Food for thought: What IF food was digital?
Have you ever thought how artificial intelligence could improve how an apple tastes or how it is grown? And what about moving farming indoors? Would doing so solve problems related to food security and sustainability?
“What IF food was digital?” is the question that was at the center of a discussion with Miles O’Brien, science correspondent for “PBS NewsHour,” and Caleb Harper, principal investigator and director of the Open Agriculture Initiative at the Massachusetts Institute of Technology Media Lab, during a Feb. 26 event. O’Brien and Harper also explored many other issues in relation to how food and technology may intersect in the future, such as how computerized boxes might someday replace farms and how personal food computers might alter the way we eat.
The event was a part of Purdue’s Ideas Festival, the centerpiece of Purdue’s Giant Leaps Sesquicentennial Campaign, which is a series of events that connect world-renowned speakers and Purdue expertise in a conversation on the most critical problems facing the world. One of the Ideas Festival’s themes is Toward a Sustainable Economy & Planet: Innovative Today for a Sustainable Tomorrow.
In his role at MIT, Harper leads a group of engineers, scientists and educators in research that aims to shape the development of future food systems. He and his colleagues are developing an open-source agricultural hardware, software, and data common that Harper hopes will foster a more collaborative food system. Harper’s main areas of research focus on controlled environment design, actuated sensing, control automation and data-drive resource, energy and biologic optimization.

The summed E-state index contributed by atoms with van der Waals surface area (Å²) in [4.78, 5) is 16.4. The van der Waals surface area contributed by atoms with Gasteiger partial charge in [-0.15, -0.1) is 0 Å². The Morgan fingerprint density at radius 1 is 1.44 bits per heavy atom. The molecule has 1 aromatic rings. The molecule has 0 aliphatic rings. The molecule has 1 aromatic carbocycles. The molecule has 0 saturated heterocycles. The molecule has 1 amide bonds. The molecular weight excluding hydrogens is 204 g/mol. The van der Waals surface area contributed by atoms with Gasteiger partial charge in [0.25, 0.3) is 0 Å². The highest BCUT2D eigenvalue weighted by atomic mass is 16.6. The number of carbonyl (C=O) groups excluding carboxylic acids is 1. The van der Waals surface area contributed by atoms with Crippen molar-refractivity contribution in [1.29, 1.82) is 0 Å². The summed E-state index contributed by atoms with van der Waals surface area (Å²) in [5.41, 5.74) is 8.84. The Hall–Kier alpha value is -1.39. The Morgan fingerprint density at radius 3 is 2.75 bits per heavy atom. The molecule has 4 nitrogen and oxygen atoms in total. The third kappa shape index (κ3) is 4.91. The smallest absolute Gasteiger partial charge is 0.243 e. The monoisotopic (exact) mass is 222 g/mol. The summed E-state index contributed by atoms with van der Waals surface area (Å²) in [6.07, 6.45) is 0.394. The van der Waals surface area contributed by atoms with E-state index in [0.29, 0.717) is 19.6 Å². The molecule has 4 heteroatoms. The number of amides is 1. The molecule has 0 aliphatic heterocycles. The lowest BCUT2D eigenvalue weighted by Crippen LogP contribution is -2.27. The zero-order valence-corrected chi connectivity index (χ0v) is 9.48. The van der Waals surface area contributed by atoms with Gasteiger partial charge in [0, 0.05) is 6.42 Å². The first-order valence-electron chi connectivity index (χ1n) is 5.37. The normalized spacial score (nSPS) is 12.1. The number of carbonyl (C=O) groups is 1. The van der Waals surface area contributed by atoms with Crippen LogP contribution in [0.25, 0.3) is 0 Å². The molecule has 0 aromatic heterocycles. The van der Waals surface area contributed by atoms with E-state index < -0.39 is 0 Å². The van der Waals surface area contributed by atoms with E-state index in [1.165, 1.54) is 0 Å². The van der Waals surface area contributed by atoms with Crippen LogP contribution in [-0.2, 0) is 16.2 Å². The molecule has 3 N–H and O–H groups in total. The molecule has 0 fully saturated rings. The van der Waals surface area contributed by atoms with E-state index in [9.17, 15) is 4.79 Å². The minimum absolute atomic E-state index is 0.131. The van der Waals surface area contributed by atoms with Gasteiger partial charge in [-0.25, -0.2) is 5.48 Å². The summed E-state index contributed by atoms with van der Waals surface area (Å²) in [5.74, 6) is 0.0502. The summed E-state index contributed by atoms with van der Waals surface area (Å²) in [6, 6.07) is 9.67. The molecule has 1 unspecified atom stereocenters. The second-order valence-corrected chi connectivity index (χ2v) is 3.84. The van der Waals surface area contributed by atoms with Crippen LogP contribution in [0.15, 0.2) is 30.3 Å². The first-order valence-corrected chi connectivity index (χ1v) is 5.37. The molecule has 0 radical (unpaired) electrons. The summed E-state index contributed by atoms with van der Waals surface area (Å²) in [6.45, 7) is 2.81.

“Harper’s innovative research shows just how vast the possibilities are when considering how technology can connect with various aspects of food systems in the future,” says Bernie Engel, professor and associate dean of research and graduate education for Purdue’s College of Agriculture. “Given Purdue’s special interest in agriculture and engineering and dedication to finding a way to balance conflicting environmental needs and resources, the Purdue community is very excited to hear from such a revolutionary thinker.”
This is one of the four Ideas Festival events that O’Brien will lead. O’Brien is an independent broadcast news journalist and has been serving as national science correspondent for “PBS NewsHour” since 2010. He worked as the science, environment and aerospace correspondent for CNN for 17 years.